Living Yoga


The Headstand, or Sirsasana (pronounced shir-SHA-sa-nuh) is promoted as one of the most beneficial of the yoga postures and yet it is also one of the most feared of the inversions.   The idea of standing on just one’s head can cause quite a lot of anxiety.When we invert or go upside down in headstand we bring our heart and head below our hips and feet. This changes our perspective and brings about an energetic and emotional shift. Headstands practiced correctly are invigorating and nourish the immune and endocrine systems. Headstands can also lead to better posture and strengthening of the neck and shoulders. Done poorly, headstands can result in headaches and increasing neck tension.  Please take note that if you have existing neck injuries, epilepsy, high blood pressure, heart conditions, or eye problems you should avoid headstands completely or practice under the supervision of a qualified yoga instructor.

Let’s look at some of the poses you can do to strengthen the shoulders before attempting a headstand – many of these can be done safely if you have a neck issue as there is no weight on the head. Please begin by warming yourself up with some cat/cow poses, plank and downward facing dog, adding a few rounds of sun salutations. If you have time, add some of the standing poses such as triangle, warrior II, tree pose and standing forward fold.


1. Forearm Plank

Place your elbows directly under your shoulders with forearms and hands flat onto the mat and step your feet back until your legs are straight, keep your body in one straight line by firming your thighs and your stomach and keep the back of your head gently lifting.



2. Dolphin Pose

Begin in forearm plank and press your forearms into your mat, lift your buttocks high and walk your toes closer to your elbows creating a ‘v’ shape with your body, your chest moves towards your feet, spread your shoulders wide and keep your neck long. Hold for up to 15 breaths and come to kneeling for a rest. When this pose starts to feel steady, move on to the next pose.



3. Headstand preparation at the wall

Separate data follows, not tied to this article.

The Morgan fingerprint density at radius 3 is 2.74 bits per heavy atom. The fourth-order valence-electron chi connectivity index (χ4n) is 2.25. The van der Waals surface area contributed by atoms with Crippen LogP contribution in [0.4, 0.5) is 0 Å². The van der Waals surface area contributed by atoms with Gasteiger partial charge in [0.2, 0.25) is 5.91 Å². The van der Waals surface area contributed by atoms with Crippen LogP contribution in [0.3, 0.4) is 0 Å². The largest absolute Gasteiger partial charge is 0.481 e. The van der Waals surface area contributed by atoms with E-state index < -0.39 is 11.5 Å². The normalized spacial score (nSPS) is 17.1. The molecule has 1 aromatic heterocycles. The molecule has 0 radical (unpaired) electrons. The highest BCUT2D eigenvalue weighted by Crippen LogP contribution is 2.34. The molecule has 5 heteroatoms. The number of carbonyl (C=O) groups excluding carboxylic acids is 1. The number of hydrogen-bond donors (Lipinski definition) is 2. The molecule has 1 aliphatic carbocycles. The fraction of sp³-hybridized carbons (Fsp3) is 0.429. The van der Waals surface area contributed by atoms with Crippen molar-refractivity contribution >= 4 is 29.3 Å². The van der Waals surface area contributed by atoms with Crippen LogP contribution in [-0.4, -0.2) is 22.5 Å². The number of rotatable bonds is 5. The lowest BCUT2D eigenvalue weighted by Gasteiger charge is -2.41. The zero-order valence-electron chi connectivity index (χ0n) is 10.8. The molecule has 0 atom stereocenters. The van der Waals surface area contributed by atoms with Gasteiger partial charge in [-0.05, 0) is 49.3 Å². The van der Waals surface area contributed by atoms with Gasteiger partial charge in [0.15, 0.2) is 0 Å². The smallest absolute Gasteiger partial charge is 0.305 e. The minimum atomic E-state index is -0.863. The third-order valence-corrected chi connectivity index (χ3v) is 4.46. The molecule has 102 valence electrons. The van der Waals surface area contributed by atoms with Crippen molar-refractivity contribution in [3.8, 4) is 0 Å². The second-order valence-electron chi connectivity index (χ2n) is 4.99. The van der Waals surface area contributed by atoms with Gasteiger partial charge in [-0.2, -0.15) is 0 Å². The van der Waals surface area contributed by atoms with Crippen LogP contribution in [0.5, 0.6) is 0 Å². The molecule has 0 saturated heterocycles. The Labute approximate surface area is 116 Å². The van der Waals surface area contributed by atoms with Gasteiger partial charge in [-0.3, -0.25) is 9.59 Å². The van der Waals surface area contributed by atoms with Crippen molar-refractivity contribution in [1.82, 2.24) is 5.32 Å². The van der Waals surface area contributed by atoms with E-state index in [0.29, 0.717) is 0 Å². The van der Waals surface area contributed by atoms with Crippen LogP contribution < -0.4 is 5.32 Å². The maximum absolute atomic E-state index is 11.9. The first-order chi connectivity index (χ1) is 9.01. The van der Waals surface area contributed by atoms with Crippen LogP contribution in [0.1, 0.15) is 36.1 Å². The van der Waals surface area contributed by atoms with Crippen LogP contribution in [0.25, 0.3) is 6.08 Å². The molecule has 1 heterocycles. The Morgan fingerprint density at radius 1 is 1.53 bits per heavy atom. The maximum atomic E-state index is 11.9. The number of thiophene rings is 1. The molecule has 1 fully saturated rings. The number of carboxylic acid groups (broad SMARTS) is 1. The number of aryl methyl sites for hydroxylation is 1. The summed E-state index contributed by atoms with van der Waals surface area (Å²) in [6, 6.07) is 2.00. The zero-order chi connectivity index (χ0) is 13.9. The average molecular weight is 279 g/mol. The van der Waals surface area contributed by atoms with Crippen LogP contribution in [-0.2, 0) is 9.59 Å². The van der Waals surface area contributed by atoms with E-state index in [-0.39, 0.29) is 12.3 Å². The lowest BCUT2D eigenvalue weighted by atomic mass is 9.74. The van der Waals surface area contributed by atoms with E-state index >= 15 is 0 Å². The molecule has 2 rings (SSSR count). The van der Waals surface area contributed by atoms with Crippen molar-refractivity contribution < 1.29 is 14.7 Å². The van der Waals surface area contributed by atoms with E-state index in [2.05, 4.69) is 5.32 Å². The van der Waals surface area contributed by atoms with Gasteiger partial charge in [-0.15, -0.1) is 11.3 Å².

Begin on your hands and knees with your toes touching the wall, place your elbows on the floor under your shoulders and interlace your fingers. Keep your head off the floor, tuck your toes under and lift your knees and hips as in dolphin pose, stay here or walk your feet up the wall until your legs are parallel to the floor. Lift your shoulder blades moving them up and apart. Breathe steadily until you need to rest then step carefully down and come into child pose, kneeling with your buttocks on your heels and forehead on the floor.   When this pose feels steady you are ready to move on to headstand at the wall.






 4. Headstand to the Wall

Fold your yoga mat in half or place a blanket onto the floor and interlace your fingers and position them close to a wall, place the elbows directly under the shoulders and the top of your head onto the floor, the hands cradle around the back of the head. Walk the feet towards your face taking the hips up and towards the wall; keep the lift and spread of your shoulder blades. Stay here or lift the legs one at a time and bring your feet to the wall, keep your feet together and try to lengthen your legs upwards. To come out, exhale and bring your legs down to the floor one at a time, come into child pose and stay for as long as you held your headstand.



5. Child Pose

When you come up from child pose you should feel calm and steady. If you don’t you may have stayed in headstand for too long or maybe you need to check in with a yoga teacher to look at your technique.

To compliment the headstand finish your practice with some backbends, twists, a shoulderstand or viparita karani (legs up the wall) and finally relaxation.

By Katie Hamilton-King from Vanuatu Yoga Association. Check the website for classes in Port Vila as led by the Vanuatu Yoga Association.